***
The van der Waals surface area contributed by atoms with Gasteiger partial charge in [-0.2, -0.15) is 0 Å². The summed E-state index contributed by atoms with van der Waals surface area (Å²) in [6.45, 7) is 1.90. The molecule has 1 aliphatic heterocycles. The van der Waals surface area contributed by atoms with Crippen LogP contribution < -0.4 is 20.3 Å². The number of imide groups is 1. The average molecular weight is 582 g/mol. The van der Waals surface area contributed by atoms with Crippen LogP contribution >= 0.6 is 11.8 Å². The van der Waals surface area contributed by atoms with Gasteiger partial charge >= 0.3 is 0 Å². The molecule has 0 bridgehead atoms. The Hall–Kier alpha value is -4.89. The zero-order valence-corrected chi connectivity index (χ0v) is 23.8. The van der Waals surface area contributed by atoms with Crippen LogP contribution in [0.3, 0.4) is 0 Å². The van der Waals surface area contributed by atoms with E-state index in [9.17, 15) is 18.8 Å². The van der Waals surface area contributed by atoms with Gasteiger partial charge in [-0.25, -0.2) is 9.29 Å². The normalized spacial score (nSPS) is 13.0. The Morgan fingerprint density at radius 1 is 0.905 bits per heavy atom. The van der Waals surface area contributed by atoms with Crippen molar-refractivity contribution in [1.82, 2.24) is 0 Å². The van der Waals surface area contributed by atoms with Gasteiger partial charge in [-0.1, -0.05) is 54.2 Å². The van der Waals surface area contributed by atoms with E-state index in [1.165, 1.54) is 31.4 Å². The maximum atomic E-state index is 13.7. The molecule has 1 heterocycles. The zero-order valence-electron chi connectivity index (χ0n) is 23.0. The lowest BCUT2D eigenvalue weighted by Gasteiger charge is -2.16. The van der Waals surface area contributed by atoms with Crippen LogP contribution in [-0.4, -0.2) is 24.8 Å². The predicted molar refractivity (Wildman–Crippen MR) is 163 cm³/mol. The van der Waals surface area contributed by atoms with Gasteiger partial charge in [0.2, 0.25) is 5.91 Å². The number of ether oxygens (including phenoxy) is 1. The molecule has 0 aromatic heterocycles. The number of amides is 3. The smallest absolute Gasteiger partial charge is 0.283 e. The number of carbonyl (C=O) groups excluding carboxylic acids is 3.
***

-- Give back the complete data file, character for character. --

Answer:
The van der Waals surface area contributed by atoms with Gasteiger partial charge in [-0.2, -0.15) is 0 Å². The summed E-state index contributed by atoms with van der Waals surface area (Å²) in [6.45, 7) is 1.90. The molecule has 1 aliphatic heterocycles. The van der Waals surface area contributed by atoms with Crippen LogP contribution < -0.4 is 20.3 Å². The number of imide groups is 1. The average molecular weight is 582 g/mol. The van der Waals surface area contributed by atoms with Crippen LogP contribution >= 0.6 is 11.8 Å². The van der Waals surface area contributed by atoms with Gasteiger partial charge >= 0.3 is 0 Å². The molecule has 0 bridgehead atoms. The Hall–Kier alpha value is -4.89. The zero-order valence-corrected chi connectivity index (χ0v) is 23.8. The van der Waals surface area contributed by atoms with Crippen LogP contribution in [0.3, 0.4) is 0 Å². The van der Waals surface area contributed by atoms with E-state index in [9.17, 15) is 18.8 Å². The van der Waals surface area contributed by atoms with Gasteiger partial charge in [-0.25, -0.2) is 9.29 Å². The normalized spacial score (nSPS) is 13.0. The Morgan fingerprint density at radius 1 is 0.905 bits per heavy atom. The van der Waals surface area contributed by atoms with Crippen molar-refractivity contribution in [1.82, 2.24) is 0 Å². The van der Waals surface area contributed by atoms with Gasteiger partial charge in [-0.1, -0.05) is 54.2 Å². The van der Waals surface area contributed by atoms with E-state index in [1.165, 1.54) is 31.4 Å². The maximum atomic E-state index is 13.7. The molecule has 1 heterocycles. The zero-order valence-electron chi connectivity index (χ0n) is 23.0. The lowest BCUT2D eigenvalue weighted by Gasteiger charge is -2.16. The van der Waals surface area contributed by atoms with Crippen LogP contribution in [-0.4, -0.2) is 24.8 Å². The predicted molar refractivity (Wildman–Crippen MR) is 163 cm³/mol. The van der Waals surface area contributed by atoms with Gasteiger partial charge in [0.2, 0.25) is 5.91 Å². The number of ether oxygens (including phenoxy) is 1. The molecule has 0 aromatic heterocycles. The number of amides is 3. The smallest absolute Gasteiger partial charge is 0.283 e. The number of carbonyl (C=O) groups excluding carboxylic acids is 3.